While the final recommendations are still being established, the initial findings of the Productivity Commission’s workplace relations inquiry are, in general, quite promising for Australia’s hospitality industry.

The Productivity Commissions inquiry into the workplace relations framework has recently released its draft report. Hearings and further examination is still to come, however the initial findings set out a largely positive reform agenda. The key findings were:

  • The Fair Work Act 2009 (Cth) and sometimes the Fair Work Commission can give too much weight to procedure and too little to substance, leading to compliance costs and, in some cases, poor outcomes. Issues that need to be addressed include:
    1. some minor procedural defects in enterprise bargaining can require an employer to recommence bargaining
    2. an employee may engage in serious misconduct but may receive considerable compensation under unfair dismissal provisions due to procedural lapses by an employer.
  • Penalty rates have a legitimate role in compensating employees for working long hours or at unsociable times. They should be maintained. However, Sunday penalty rates for cafes, hospitality, entertainment, restaurants and retailing should be aligned with Saturday rates.
  • Enterprise bargaining generally works well, although it is often ill-suited to smaller enterprises.
  • The ‘better off overall test’ used to assess whether an agreement leaves employees better off compared with the award can sometimes be applied mechanically, losing some benefits of flexibility for employees and employers. Switching to a no-disadvantage test with guidelines about the use of the test would encourage win-win options. The same test should be used for individual arrangements.
  • There is scope for a new form of agreement – the ‘enterprise contract’ – to fill the gap between enterprise agreements and individual arrangements. This would offer many of the advantages of enterprise agreements, without the complexities, making them particularly suitable for smaller businesses. Any risks to employees would be assuaged through a comprehensive set of protections, including the right to revert to the award.
  • While the Fair Work Commission undertakes many of its functions well, the legalistic approach it adopts for award determination gives too much weight to history, precedent and judgments on the merits of cases put to it by partisan lobbyists. A preferred approach to award determination would give greatest weight to a clear analytical framework supported by evidence collected by the Commission itself.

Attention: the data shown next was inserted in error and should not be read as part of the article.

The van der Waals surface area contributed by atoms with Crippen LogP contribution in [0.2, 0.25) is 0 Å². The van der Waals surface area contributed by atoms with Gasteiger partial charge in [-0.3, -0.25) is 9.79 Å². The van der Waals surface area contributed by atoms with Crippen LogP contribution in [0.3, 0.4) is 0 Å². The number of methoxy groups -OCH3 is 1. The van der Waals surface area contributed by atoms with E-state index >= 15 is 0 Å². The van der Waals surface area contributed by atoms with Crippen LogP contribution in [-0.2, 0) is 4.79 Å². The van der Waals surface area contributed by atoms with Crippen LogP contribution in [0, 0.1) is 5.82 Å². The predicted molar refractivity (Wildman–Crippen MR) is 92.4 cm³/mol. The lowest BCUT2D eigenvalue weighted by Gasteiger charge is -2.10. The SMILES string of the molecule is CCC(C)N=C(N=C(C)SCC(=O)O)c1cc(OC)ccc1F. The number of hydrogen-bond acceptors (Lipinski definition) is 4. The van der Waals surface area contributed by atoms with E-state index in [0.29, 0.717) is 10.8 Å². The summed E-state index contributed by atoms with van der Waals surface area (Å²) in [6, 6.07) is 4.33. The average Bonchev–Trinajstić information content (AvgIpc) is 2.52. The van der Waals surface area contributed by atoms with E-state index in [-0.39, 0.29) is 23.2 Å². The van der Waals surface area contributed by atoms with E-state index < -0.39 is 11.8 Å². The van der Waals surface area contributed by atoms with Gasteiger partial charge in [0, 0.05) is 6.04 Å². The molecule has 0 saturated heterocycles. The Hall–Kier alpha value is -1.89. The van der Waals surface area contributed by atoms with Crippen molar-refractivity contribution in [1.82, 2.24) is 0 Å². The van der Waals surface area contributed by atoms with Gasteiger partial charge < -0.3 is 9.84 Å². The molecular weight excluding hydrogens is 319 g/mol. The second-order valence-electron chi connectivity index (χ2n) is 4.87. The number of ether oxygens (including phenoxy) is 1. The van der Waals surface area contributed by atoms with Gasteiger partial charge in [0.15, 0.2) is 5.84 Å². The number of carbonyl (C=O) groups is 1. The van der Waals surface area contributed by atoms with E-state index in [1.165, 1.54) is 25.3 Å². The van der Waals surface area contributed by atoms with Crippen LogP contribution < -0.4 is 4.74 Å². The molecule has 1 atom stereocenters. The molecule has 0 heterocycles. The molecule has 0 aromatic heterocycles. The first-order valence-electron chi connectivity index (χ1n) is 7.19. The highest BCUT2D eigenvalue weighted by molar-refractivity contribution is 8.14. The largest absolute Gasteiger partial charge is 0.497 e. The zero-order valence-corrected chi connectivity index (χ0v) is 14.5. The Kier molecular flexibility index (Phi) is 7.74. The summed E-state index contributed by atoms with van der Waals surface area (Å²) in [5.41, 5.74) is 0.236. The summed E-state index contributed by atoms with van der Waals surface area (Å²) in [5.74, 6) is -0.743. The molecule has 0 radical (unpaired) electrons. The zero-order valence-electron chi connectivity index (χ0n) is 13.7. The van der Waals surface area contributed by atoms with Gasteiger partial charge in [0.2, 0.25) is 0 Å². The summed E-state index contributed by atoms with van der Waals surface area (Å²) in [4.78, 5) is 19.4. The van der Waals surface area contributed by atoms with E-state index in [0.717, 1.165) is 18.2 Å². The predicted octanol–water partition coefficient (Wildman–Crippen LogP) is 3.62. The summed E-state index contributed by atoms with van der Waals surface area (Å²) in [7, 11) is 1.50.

The draft report highlights some key areas of the workplace relations framework that are in need of reform. In particular the recommendation to alleviate penalty rate burdens across the hospitality
industry for Sunday work will come as welcome relief to many operators.

A recent survey by Jetty Research suggested that roughly 40,000 new jobs could be created by reducing penalty rates, demonstrating the deleterious effect penalty rates have on employability in the sector.

The much-maligned BOOT (better off overall test) looks set to be examined more thoroughly after the commission found that a no-disadvantage test, similar to that of tests that existed in previous
legislation, would be more appropriate to facilitate ‘win-win’ enterprise agreements.

The Commission also focussed on the relative underutilisation of individual flexibility arrangements which currently exist in Modern Awards. The draft report found that individual agreement making needed to be overhauled, and one initial suggestion is the development of ‘enterprise contracts’. This proposal would allow an individual to negotiate with their employer a variation, or series of variations to the relevant Modern Award before having it tested against the no-disadvantage test.

Once approved the employee would be protected by strict safeguards, allowing for a review after 12 months whereby the employee could choose to stay on the agreement or revert back to the award. This flexibility measure would make for a more dynamic, tailored workforce.

The protective measures would alleviate any adverse risks that may arise from employee-employer power imbalances. Several changes were also floated in relation to the powers, functions and structure of the Fair Work Commission; as were a range of measures to reduce over-compliance issues. These changes along with many others mentioned in the 1,000 page draft report will form part of the Commission’s upcoming hearings and eventually their final report and recommendations.

Stay tuned …

This article was written by the Workplace Relations Team at Restaurant & Catering Australia. Contact them on 1300 722 878.

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